Tuesday, 6 June 2017

Tips For Learning A Foreign Language

My future now very much rests on becoming fluent in two languages other than my native English, and so for the two weeks or so since I got my placement I've been in a blur of words I only half understand and two languages that are very similar, whilst still being very different. Having said that, I've definitely found some ways of learning languages that really work for me, and so I thought I'd share them with you in case you might be looking to learn a language too.


Download An App
For this one I would heavily suggest Duolingo (not sponsored, just a lot of trial and error) that really guilt trips you when you don't go through with the amount of time you've committed to practising per day, but any app will do. Something that's available right at your fingertips when you're bored on the bus will really help you to kick your arse into gear and make sure that you're using at least some of your spare time doing something worthwhile. You probably won't learn an entire language solely via an app, but it's certainly a good place to start.

Find Resources For Native Learners
Find resources for your education level in the language of your choice. Remember; though language beginners books might not be inspiring or easy to get your head around, primary school level books for Spanish children (if Spanish is your chosen language to learn) are made to make these words stick - so don't just stick with books and resources written in your language, make sure that you look at how native speakers learn the language as children.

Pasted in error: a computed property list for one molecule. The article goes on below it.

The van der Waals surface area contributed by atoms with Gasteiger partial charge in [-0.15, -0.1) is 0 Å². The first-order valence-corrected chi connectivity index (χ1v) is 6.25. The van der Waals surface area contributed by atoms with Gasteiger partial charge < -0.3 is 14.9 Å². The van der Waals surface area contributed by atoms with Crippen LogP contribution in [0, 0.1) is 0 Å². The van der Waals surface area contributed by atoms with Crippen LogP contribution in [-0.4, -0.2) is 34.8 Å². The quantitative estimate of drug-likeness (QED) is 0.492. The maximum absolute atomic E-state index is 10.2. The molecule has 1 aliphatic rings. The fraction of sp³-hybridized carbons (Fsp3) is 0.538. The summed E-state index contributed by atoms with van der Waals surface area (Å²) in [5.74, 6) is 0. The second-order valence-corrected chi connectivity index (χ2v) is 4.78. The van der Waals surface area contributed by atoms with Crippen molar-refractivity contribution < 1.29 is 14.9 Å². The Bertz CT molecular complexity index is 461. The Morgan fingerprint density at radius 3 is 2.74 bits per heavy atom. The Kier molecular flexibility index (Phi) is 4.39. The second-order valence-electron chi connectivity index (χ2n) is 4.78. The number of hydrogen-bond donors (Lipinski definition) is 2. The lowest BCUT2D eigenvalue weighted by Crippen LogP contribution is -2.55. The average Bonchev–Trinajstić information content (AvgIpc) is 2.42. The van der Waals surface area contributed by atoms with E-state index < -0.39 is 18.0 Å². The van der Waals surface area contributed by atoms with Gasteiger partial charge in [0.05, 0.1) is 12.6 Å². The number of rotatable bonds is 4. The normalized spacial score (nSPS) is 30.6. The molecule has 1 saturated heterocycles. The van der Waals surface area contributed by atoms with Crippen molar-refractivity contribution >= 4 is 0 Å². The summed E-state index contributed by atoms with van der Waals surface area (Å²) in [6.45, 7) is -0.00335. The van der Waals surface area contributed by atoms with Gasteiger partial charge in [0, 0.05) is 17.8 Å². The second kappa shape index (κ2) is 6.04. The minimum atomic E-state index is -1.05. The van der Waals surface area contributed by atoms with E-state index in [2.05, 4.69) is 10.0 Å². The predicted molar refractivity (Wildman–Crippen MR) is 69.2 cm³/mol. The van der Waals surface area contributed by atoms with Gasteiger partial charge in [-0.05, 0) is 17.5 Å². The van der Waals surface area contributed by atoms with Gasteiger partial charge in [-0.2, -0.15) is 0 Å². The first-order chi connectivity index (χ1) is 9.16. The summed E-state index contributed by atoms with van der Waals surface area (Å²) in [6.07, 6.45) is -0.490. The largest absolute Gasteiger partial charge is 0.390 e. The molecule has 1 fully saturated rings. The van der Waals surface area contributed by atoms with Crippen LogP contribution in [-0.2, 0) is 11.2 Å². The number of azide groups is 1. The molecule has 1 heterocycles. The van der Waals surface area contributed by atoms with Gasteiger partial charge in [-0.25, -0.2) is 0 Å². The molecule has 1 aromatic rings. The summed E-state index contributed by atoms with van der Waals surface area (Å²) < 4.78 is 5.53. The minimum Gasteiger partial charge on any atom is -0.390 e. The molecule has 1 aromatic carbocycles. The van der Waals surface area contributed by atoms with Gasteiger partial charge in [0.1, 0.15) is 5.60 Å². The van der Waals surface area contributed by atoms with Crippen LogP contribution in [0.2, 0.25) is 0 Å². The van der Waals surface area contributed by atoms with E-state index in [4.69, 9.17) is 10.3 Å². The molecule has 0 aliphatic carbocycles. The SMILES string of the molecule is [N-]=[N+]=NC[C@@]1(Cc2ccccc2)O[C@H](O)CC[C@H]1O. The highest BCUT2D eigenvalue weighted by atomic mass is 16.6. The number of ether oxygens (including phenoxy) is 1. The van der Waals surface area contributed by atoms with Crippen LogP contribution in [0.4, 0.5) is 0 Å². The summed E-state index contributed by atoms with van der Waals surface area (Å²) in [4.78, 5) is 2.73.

Use Bright Colours and Easy to Remember Pictures
Vocab is always going to be the thing that's hardest to remember, in my opinion, and so one of the best ways to get yourself to remember is to use bright colours or memorable pictures. Flashcards are a great way to learn on this note, as they're generally meant to be accessible and memorable for children, but mindmaps, words written in colours relating to their genders or even drawing your own shit little pictures could definitely be a good way to get yourself to remember.

Practise Writing Too
Chances are you're only going to have to read or speak your foreign language, but definitely make sure that you learn to write it as well. I didn't learn to write Spanish for a long time, but in Spanish something as tiny as an accent can change a word from Potato to Dad, and so it's worth at least knowing how to write the words, even if you never need to.

They're my tips for learning languages so far, but if you have any ideas please do let me know - god knows I need all the help that I can get!

Sammy xo

3 comments:

  1. I'd love to learn Italian, spotify have some language podcasts which are really easy to follow.

    Jodie - www.jodiesjournal.com

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  2. I'd love to learn a language, I've just never settled on one! I think it would just be good to be actively learning again and would dust the cobwebs off the ol brain! Might give the app a go!

    Sarah :)
    Saloca in Wonderland

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  3. Certainly agree with you on writing in Spanish, happens a lot with French too! writing is certainly difficult in Spanish, grammar is key to getting it right as the syntax can be a bit tricky! suerte!

    www.trafficjamlife.co.uk

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